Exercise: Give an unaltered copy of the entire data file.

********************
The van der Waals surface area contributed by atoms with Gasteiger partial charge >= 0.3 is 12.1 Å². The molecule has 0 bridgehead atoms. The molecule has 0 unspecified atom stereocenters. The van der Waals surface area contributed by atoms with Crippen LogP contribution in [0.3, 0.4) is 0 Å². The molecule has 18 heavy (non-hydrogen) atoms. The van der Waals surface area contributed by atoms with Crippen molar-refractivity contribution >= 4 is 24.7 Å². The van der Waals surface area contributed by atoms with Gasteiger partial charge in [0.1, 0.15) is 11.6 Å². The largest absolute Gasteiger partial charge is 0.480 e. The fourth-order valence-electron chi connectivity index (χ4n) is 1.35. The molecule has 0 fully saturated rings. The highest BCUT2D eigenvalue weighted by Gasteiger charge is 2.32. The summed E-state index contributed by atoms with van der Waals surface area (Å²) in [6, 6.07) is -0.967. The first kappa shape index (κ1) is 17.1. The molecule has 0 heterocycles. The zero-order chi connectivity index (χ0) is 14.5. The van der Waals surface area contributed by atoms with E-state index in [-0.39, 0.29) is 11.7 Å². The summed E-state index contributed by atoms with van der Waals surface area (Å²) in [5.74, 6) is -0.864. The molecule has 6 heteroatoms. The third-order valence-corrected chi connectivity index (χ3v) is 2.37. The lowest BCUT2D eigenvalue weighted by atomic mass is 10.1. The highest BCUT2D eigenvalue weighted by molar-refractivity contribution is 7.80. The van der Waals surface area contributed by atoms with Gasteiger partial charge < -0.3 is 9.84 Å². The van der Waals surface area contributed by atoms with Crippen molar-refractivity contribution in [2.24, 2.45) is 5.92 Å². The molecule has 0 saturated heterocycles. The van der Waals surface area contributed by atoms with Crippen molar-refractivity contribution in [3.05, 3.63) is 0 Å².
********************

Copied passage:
The van der Waals surface area contributed by atoms with Gasteiger partial charge >= 0.3 is 12.1 Å². The molecule has 0 bridgehead atoms. The molecule has 0 unspecified atom stereocenters. The van der Waals surface area contributed by atoms with Crippen LogP contribution in [0.3, 0.4) is 0 Å². The molecule has 18 heavy (non-hydrogen) atoms. The van der Waals surface area contributed by atoms with Crippen molar-refractivity contribution >= 4 is 24.7 Å². The van der Waals surface area contributed by atoms with Gasteiger partial charge in [0.1, 0.15) is 11.6 Å². The largest absolute Gasteiger partial charge is 0.480 e. The fourth-order valence-electron chi connectivity index (χ4n) is 1.35. The molecule has 0 fully saturated rings. The highest BCUT2D eigenvalue weighted by Gasteiger charge is 2.32. The summed E-state index contributed by atoms with van der Waals surface area (Å²) in [6, 6.07) is -0.967. The first kappa shape index (κ1) is 17.1. The molecule has 0 heterocycles. The zero-order chi connectivity index (χ0) is 14.5. The van der Waals surface area contributed by atoms with E-state index in [-0.39, 0.29) is 11.7 Å². The summed E-state index contributed by atoms with van der Waals surface area (Å²) in [5.74, 6) is -0.864. The molecule has 6 heteroatoms. The third-order valence-corrected chi connectivity index (χ3v) is 2.37. The lowest BCUT2D eigenvalue weighted by atomic mass is 10.1. The highest BCUT2D eigenvalue weighted by molar-refractivity contribution is 7.80. The van der Waals surface area contributed by atoms with Gasteiger partial charge < -0.3 is 9.84 Å². The van der Waals surface area contributed by atoms with Crippen molar-refractivity contribution in [2.24, 2.45) is 5.92 Å². The molecule has 0 saturated heterocycles. The van der Waals surface area contributed by atoms with Crippen molar-refractivity contribution in [3.05, 3.63) is 0 Å².